In short, the monster is really cool. And like I said, that’s what we’re really there for.
I had problems with the family relationship and some of the plotting, though. There’s a very odd scene in which the family believes that Hyun-seo is dead, and have gathered at a memorial to everyone killed in that initial attack. It devolves into a mix of sobbing, fighting, and pratfalls that border on slapstick; it’s not at all clear to me how Mr. Bong wants us to feel about the scene. In fact, much of the humor feels misplaced to me. And the introduction of Nam-joo’s archery skills is one of those “gee, I wonder if that’ll come in handy later” moments.
But the acting is uniformly good, and at the end of the day, Bong is able to deliver a more satisfying monster movie than any American filmmaker has made since… well… Jaws.
Better still, though, is Mr. Bong’s 2003 movie Memories of Murder. I remember reading a few decent reviews of this when it came out, and thinking it was something I should check out. It was already on my Netflix que when I saw The Host, but it was somewhere around 200th on the list. So I thought, before writing a piece on Host, I should have a look at this.
With so little publicity or fanfare surrounding it, I usually go into an obscure Asian thriller like this expecting mediocre production values, acting, and dialogue. I’m looking for promise, you know? Style. Memories exceeded every one of my expectations.
By a lot.
First off, the film looks terrific. The cinematography by Hyeong-gyu Kim is elegantly composed and every shot is perfectly framed. The whole production is just top-notch; I thought it looked even better than Host.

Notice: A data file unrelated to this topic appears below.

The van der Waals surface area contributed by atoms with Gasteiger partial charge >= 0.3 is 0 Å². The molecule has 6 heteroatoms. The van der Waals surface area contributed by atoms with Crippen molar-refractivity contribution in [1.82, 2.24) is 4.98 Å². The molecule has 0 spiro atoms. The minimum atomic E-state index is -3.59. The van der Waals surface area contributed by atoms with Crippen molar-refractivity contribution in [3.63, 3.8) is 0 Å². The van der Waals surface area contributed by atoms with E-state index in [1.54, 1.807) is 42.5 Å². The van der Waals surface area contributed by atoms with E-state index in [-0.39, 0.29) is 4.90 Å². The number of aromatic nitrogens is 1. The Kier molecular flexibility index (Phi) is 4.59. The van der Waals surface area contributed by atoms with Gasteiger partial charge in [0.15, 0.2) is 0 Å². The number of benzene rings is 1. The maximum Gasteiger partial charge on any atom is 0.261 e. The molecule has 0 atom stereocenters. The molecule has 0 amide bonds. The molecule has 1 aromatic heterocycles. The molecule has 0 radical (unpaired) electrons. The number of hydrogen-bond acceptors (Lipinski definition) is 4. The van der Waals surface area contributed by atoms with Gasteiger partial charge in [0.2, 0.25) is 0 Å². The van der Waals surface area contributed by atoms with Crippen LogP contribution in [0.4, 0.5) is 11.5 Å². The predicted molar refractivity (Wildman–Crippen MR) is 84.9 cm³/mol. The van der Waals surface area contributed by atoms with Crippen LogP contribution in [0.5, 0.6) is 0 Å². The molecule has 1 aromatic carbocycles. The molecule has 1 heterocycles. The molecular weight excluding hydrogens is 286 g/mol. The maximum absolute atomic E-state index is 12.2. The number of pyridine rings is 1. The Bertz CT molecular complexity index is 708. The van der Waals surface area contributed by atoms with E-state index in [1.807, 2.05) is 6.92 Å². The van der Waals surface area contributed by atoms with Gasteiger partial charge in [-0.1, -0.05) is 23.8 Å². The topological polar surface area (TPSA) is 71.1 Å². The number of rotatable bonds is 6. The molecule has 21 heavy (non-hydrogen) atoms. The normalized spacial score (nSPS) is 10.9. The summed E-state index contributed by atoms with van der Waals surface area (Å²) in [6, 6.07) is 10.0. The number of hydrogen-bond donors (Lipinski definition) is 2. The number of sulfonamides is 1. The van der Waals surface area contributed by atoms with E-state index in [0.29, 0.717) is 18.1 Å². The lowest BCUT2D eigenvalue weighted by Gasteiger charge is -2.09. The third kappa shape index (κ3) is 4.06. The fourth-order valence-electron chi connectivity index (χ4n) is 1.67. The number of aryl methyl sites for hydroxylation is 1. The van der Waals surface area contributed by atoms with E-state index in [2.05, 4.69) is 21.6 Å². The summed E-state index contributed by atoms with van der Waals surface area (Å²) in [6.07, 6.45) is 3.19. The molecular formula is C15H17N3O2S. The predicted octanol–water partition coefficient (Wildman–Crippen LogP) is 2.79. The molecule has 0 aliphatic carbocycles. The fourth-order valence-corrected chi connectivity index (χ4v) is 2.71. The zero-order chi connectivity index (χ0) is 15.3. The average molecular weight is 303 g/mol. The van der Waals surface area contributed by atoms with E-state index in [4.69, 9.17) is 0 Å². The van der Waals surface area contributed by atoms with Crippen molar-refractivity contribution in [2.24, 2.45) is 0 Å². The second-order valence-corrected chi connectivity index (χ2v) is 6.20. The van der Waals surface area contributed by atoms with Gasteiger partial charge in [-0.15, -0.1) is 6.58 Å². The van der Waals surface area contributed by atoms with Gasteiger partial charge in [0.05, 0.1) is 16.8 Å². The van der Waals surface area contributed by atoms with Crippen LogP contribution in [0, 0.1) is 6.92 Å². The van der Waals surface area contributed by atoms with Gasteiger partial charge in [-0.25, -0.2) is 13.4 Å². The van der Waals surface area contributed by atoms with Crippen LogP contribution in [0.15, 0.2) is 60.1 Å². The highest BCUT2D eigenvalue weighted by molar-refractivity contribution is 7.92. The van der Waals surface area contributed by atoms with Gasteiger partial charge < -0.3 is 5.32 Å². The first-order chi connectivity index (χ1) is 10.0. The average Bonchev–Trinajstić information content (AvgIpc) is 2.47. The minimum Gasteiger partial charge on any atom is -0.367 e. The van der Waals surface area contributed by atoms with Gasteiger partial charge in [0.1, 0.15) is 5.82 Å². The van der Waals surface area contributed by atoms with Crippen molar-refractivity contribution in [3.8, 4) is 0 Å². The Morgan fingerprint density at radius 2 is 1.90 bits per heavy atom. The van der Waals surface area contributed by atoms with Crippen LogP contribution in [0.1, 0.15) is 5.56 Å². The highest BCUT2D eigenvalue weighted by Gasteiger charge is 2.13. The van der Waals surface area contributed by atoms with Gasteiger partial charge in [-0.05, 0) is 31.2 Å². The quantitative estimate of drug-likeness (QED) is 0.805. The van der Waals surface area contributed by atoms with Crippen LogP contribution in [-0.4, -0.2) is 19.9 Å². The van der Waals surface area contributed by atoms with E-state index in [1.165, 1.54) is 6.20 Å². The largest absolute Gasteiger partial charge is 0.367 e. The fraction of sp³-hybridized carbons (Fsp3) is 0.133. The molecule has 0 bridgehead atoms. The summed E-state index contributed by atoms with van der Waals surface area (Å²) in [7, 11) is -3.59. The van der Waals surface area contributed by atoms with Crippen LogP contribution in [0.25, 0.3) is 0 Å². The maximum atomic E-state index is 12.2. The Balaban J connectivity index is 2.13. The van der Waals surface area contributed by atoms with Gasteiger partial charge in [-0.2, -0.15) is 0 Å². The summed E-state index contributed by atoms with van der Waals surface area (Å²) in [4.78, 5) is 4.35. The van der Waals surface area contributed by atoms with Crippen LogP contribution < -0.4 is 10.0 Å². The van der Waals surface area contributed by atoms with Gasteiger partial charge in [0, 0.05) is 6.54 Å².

In many ways, this film is at least the equal of, and maybe better than, Zodiac. It tells the true story of a serial killer in rural South Korea in 1986, and the two detectives charged with capturing him. One, Det. Park Doo-Man (Host‘s Song Kang-ho), is a local accustomed to beating confessions out of suspects instead using his brain. The other, Seo Tae-Yoon, is on loan from the larger city of Seoul and prefers more intellectual police work. Both are endlessly frustrated by their lack of resources. Early on in the film, Det. Park finds a footprint near a body that almost certainly belongs to the killer, but is unable to stop a farmer from driving his tractor over it before they can make a cast or even snap a photograph.
Over the course of their investigation, which is lengthy, Park and Seo essentially pass each other on the moral ladder, with Park learning to use his brain from his partner while Seo gives into his frustration and nearly kills a suspect near the end. Thanks in large part to the performances (Song Kang-ho in particular is just phenomenal), both remain largely sympathetic, and the story is riveting as it unfolds from their perspectives.